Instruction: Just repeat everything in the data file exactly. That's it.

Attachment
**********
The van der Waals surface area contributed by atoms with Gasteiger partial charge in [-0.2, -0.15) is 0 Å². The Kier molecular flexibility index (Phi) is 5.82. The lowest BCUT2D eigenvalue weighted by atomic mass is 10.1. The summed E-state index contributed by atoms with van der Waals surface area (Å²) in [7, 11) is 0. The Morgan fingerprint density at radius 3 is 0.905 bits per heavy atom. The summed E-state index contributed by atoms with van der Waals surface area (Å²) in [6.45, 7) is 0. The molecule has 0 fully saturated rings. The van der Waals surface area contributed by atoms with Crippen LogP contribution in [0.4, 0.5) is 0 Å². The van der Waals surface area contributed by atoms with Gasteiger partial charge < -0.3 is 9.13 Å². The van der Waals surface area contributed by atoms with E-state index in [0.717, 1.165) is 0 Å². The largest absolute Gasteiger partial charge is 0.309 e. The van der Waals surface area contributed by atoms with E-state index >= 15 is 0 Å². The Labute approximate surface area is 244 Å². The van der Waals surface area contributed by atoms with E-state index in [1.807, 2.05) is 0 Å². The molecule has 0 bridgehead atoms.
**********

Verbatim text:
The van der Waals surface area contributed by atoms with Gasteiger partial charge in [-0.2, -0.15) is 0 Å². The Kier molecular flexibility index (Phi) is 5.82. The lowest BCUT2D eigenvalue weighted by atomic mass is 10.1. The summed E-state index contributed by atoms with van der Waals surface area (Å²) in [7, 11) is 0. The Morgan fingerprint density at radius 3 is 0.905 bits per heavy atom. The summed E-state index contributed by atoms with van der Waals surface area (Å²) in [6.45, 7) is 0. The molecule has 0 fully saturated rings. The van der Waals surface area contributed by atoms with Crippen LogP contribution in [0.4, 0.5) is 0 Å². The van der Waals surface area contributed by atoms with Gasteiger partial charge < -0.3 is 9.13 Å². The van der Waals surface area contributed by atoms with E-state index in [0.717, 1.165) is 0 Å². The largest absolute Gasteiger partial charge is 0.309 e. The van der Waals surface area contributed by atoms with E-state index >= 15 is 0 Å². The Labute approximate surface area is 244 Å². The van der Waals surface area contributed by atoms with E-state index in [1.807, 2.05) is 0 Å². The molecule has 0 bridgehead atoms.